Because aviation insurance is not regulated extensively by state law, policy language varies considerably. In fact, many companies are not licensed in all states in which they do business, nor are their policies necessarily approved in all states. Since every aircraft owner has different coverage needs, be aware that the cheapest priced policy may not provide the best protection to meet your needs. Also be aware that policies with the same coverage "limits" will not necessarily provide the same coverage.

Limit Hull Coverage

To reduce insurance premiums, you may think about canceling your hull coverage after your loan is paid off. So if you don’t feel that both your ground and in-flight hull coverage is necessary, you should at least think about keeping hull coverage to cover your airplane while it is hangared or tied down. Keeping it in an enclosed hangar will also help reduce your rates. 

Don’t confuse liability insurance with health or life insurance

Many pilots are confused about how to best protect family members who fly with them because there is a lot of conflicting information published. You protect your family in your aircraft the same way you do when they are in your automobile. Check that your personal medical and life insurance policies provide protection in the event of injury or death to your or your immediate family in your aircraft. These are first party coverage policies that provide needed coverage regardless of fault. Also, most insurance policies offer medical expense coverage that can provide you with additional medical coverage. Remember that your liability coverage only responds if you are legally liable for the accident and, in many cases, a lawsuit may need to be brought against you for your negligent actions to collect for third party injuries.

Many policies exclude liability for family members. Others may limit coverage to an amount below the full policy limit. In the event you want additional protection for claims and lawsuits by your family members against you, you may be able to purchase it for an additional charge. You may decide to use that extra money to purchase first party medical or life insurance coverage instead.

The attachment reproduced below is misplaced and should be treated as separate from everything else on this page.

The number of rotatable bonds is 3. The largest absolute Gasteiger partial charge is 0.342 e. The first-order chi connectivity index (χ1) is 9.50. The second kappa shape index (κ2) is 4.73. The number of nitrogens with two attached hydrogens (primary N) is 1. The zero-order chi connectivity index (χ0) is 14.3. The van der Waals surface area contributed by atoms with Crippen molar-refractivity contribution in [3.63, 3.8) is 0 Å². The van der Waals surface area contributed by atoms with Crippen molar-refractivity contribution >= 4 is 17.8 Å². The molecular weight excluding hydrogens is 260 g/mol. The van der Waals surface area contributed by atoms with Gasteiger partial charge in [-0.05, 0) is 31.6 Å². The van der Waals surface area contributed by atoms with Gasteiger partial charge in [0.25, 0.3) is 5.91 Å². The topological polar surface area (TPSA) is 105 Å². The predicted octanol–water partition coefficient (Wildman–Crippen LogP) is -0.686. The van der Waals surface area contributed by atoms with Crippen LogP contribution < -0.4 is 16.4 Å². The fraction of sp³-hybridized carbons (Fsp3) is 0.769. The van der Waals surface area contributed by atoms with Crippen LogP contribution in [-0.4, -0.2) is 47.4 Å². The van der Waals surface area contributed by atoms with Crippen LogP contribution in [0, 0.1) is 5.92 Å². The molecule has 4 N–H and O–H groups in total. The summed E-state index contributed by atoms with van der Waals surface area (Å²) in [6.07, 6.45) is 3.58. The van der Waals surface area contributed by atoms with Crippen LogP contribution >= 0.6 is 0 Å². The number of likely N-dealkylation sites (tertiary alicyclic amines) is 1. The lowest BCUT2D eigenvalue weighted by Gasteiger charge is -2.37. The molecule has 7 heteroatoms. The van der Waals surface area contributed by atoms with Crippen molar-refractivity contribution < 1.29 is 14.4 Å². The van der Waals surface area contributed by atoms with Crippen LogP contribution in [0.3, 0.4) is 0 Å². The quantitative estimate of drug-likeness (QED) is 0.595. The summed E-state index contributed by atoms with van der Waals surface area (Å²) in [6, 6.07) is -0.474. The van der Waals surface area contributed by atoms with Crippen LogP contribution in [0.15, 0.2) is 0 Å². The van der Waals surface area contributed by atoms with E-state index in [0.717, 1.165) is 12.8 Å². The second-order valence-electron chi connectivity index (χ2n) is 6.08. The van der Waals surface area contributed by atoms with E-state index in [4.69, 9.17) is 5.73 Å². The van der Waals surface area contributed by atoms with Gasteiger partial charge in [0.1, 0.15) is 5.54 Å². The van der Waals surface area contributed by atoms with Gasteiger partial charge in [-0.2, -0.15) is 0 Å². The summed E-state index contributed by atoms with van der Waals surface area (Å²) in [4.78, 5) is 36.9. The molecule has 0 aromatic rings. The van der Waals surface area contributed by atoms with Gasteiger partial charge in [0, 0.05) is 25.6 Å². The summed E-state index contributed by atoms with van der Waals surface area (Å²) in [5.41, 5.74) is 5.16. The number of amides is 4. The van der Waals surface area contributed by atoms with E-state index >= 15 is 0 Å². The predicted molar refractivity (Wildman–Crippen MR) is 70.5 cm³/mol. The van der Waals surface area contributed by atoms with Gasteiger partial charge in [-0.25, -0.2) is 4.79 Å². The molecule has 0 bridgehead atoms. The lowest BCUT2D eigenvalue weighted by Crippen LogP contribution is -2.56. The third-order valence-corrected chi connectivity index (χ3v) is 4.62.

Buy per person vs. per passenger liability coverage

Since most injuries are incurred by occupants of an aircraft, it is not advantageous to limit an occupant to a lower limit of liability, and allow a non-occupant to possibly receive a greater portion or even the entire policy limit. If you need higher limits for bodily injury, you should have it for both occupants and non-occupants.

Be careful of exclusions that can void your coverage following an accident or loss

Beware of policies that exclude coverage for any of these reasons: if your annual inspection, medical certificate, or FAA flight review lapse during the policy period (as opposed to requiring coverage at inception of the policy); if the pilot is not properly rated for the flight involved or violates an FAR; in the event the insurer finds an undisclosed lienholder, if you rent your aircraft to other pilots named on your policy.

If you own an aircraft with a partner, make sure you have adequate coverage

Coverage varies significantly among insurance companies. Check to be sure your policy provides cross liability coverage between insured persons like partners or flying club members when they fly together. This is a very important feature to look for since it is very likely your partner or another flying club member will be with you in the aircraft on numerous occasions.